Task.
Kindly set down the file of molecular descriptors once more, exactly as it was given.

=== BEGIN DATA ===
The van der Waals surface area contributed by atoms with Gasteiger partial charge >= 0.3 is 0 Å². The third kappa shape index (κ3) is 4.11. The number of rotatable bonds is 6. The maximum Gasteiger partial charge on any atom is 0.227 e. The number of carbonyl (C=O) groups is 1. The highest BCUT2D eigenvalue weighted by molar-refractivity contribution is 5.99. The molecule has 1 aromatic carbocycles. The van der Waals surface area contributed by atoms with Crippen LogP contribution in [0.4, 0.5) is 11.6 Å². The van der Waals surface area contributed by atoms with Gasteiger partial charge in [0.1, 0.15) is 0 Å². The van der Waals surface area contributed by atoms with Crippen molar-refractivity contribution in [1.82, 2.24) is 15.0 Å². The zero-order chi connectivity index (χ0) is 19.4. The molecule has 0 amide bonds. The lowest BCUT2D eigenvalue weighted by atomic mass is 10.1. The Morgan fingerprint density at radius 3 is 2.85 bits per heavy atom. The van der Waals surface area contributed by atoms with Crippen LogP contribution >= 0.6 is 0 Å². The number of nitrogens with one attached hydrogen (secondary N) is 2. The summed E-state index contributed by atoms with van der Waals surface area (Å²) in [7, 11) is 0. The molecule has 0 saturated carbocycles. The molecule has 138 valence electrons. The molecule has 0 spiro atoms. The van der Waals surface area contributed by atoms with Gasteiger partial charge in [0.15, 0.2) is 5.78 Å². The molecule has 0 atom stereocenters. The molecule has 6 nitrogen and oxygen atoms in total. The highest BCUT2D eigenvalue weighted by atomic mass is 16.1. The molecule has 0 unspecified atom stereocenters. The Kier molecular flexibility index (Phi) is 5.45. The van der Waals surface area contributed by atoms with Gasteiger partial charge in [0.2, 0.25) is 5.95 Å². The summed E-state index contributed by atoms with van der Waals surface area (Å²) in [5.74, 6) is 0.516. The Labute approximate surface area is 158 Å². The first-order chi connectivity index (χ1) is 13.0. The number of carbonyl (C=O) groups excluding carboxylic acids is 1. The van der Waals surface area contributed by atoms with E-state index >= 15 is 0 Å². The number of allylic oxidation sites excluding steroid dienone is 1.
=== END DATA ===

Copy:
The van der Waals surface area contributed by atoms with Gasteiger partial charge >= 0.3 is 0 Å². The third kappa shape index (κ3) is 4.11. The number of rotatable bonds is 6. The maximum Gasteiger partial charge on any atom is 0.227 e. The number of carbonyl (C=O) groups is 1. The highest BCUT2D eigenvalue weighted by molar-refractivity contribution is 5.99. The molecule has 1 aromatic carbocycles. The van der Waals surface area contributed by atoms with Crippen LogP contribution in [0.4, 0.5) is 11.6 Å². The van der Waals surface area contributed by atoms with Gasteiger partial charge in [0.1, 0.15) is 0 Å². The van der Waals surface area contributed by atoms with Crippen molar-refractivity contribution in [1.82, 2.24) is 15.0 Å². The zero-order chi connectivity index (χ0) is 19.4. The molecule has 0 amide bonds. The lowest BCUT2D eigenvalue weighted by atomic mass is 10.1. The Morgan fingerprint density at radius 3 is 2.85 bits per heavy atom. The van der Waals surface area contributed by atoms with Crippen LogP contribution >= 0.6 is 0 Å². The number of nitrogens with one attached hydrogen (secondary N) is 2. The summed E-state index contributed by atoms with van der Waals surface area (Å²) in [7, 11) is 0. The molecule has 0 saturated carbocycles. The molecule has 138 valence electrons. The molecule has 0 spiro atoms. The van der Waals surface area contributed by atoms with Gasteiger partial charge in [0.15, 0.2) is 5.78 Å². The molecule has 0 atom stereocenters. The molecule has 6 nitrogen and oxygen atoms in total. The highest BCUT2D eigenvalue weighted by atomic mass is 16.1. The molecule has 0 unspecified atom stereocenters. The Kier molecular flexibility index (Phi) is 5.45. The van der Waals surface area contributed by atoms with Gasteiger partial charge in [0.2, 0.25) is 5.95 Å². The summed E-state index contributed by atoms with van der Waals surface area (Å²) in [5.74, 6) is 0.516. The Labute approximate surface area is 158 Å². The first-order chi connectivity index (χ1) is 13.0. The number of carbonyl (C=O) groups excluding carboxylic acids is 1. The van der Waals surface area contributed by atoms with E-state index >= 15 is 0 Å². The number of allylic oxidation sites excluding steroid dienone is 1.